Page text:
Coffee, a beverage consumed by many across the world. Many lovers of the caffeinated drink enjoy it for both its energizing effects and rich flavors. Many have also raised concerns about the way’s coffee can affect your health, pointing to stunted growth and heart disease.
Recent studies, however, have shown that coffee can be advantageous for your health. When examining the health effects of coffee, it is important to consider cortisol.
Cortisol, dubbed “the stress hormone”, is a steroid hormone that regulates our immune responses, our metabolisms, and how we respond in pressured situations. For information on best Sumatran coffee brands, check out our dedicated article!
How Does Caffeine Affect Us?
Caffeine intake also boosts cortisol production in the body. While cortisol is healthy, too much can lead to health complications such as anxiety, depression, heart disease, weight gain, and more.
This is not to say that you should abandon your daily cup of joe, though. Rather, you can regulate cortisol levels by drinking your coffee at a certain time. Natural cortisol production is at its peak when you wake up, eat lunch, and get ready for bed.
So, while drinking coffee first thing in the morning is a common American tradition, it is recommended that you begin sipping a few hours after rising. It is additionally advised that you halt consumption six hours prior to bedtime.
Benefits to Drinking Coffee
While coffee consumption does come with some risks, it has also been found to have a plethora of health benefits. Recent studies have shown that drinking coffee is associated with improved heart health as well as protection against type 2 diabetes, Parkinson’s disease, liver disease, and liver cancer.
A study conducted in 2014 found that people who increased their daily coffee consumption by a cup or more over four years had an 11% lower risk of type 2 diabetes than those who did not begin consuming more. Research in 2017 determined that those who drink four to six cups of coffee-caffeinated or not-daily had a decreased risk of metabolic syndrome.
Numerous studies have also shown that caffeine intake can prevent against Parkinson’s disease. One study found that men who drink between four and six cups of coffee a day have a 500% lower chance of being diagnosed with Parkinson’s than those who do not.
Further, a 2012 study also found that caffeine can help to mitigate movement in people with Parkinson’s. This same study also found that coffee drinkers are less likely to be diagnosed with depression and cognitive disorders such as Alzheimer’s.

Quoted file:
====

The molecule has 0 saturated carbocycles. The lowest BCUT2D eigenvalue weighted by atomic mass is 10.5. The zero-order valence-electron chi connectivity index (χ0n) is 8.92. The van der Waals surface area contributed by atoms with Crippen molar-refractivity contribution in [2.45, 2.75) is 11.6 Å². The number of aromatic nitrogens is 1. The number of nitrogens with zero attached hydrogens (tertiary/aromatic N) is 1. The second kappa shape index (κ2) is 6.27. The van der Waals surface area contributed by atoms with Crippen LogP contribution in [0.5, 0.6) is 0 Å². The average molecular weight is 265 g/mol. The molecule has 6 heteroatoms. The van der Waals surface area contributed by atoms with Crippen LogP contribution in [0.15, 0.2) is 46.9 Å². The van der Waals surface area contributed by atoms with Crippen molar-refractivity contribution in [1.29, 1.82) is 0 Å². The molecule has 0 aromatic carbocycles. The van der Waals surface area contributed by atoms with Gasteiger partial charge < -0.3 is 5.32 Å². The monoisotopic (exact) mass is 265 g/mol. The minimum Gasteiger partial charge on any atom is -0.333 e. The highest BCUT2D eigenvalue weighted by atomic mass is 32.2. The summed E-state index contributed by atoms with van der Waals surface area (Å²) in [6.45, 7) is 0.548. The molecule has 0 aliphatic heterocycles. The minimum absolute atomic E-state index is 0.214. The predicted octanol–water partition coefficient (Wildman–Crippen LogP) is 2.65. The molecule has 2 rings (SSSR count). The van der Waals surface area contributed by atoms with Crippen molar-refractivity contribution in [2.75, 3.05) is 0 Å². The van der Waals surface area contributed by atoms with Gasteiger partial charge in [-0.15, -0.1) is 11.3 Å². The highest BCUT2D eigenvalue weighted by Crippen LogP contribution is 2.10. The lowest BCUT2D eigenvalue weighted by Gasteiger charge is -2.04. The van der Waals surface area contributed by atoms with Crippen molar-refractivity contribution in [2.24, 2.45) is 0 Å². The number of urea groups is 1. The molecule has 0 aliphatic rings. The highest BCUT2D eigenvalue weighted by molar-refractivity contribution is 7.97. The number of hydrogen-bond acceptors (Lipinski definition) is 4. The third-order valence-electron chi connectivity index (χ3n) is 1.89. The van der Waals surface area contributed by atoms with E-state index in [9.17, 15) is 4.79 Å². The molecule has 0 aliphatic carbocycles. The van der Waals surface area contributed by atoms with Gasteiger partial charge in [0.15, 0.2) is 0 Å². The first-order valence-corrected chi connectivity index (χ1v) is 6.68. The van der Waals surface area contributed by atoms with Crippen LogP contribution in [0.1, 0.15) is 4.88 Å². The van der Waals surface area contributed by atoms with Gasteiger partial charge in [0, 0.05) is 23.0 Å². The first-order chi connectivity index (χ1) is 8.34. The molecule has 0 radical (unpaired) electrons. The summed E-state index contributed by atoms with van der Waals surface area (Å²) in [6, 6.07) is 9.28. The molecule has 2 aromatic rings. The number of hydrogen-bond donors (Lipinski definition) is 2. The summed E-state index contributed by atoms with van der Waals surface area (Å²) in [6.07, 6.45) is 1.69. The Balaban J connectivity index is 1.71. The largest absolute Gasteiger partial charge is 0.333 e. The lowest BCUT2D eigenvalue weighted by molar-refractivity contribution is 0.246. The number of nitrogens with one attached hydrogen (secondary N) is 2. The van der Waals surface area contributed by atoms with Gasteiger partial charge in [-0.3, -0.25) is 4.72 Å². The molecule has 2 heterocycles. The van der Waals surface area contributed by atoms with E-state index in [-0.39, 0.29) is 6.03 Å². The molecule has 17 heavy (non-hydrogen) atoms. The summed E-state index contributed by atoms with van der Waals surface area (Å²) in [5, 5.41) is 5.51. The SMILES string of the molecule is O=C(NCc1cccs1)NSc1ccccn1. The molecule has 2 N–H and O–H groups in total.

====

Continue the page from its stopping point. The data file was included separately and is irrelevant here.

Coffee can Combat Certain Diseases
Research conducted in Italy found that coffee intake reduces the possibility of liver cancer by approximately 40%. The results of this study assert that those who drink three cups per day may have a 50% lower risk. A 2017 meta-analysis determined that consumption of any kind of coffee seemed to reduce the risk of liver cancer, nonalcoholic fatty liver disease, and cirrhosis. Coffee drinkers also may have a lower risk of gallstone disease.
Researchers in 2012 found that regulated coffee intake (two 8 oz. servings a day) can help to protect against heart failure. Those who consumed roughly this much each day were found to have an 11% lower risk of heart failure. One study in 2017 found that coffee may have a positive effect on cardiovascular health, particularly blood pressure.
Other studies, however, also found higher concentrations of blood lipids and cholesterol in those who drank more coffee. Nutritionally speaking, simple black coffee is very low-calorie. The average cup of black coffee usually contains only 2 calories.
Coffee Contains Antioxidants
However, common additions to coffee such as milk, cream, and sugar, increase the caloric value. Coffee beans are also rich in antioxidants called polyphenols. Antioxidants help to rid your body of its natural waste, which are toxic and can cause inflammation.
This antioxidant is actually responsible for many of the ways that coffee protects against metabolic syndromes such as type 2 diabetes and obesity.
What Does Drinking Too Much Coffee Do?
Drinking coffee can have other health detriments, though. Studies found that women who drink more coffee have an increased risk of bone fractures; men who drink more coffee, however, have a lower risk.
Coffee consumption also may not be healthy during pregnancy. Coffee consumers also have an increased risk of gastroesophageal reflux disease and anxiety.
In summation, coffee can be a beneficial addition to a healthier life, when consumed in moderation.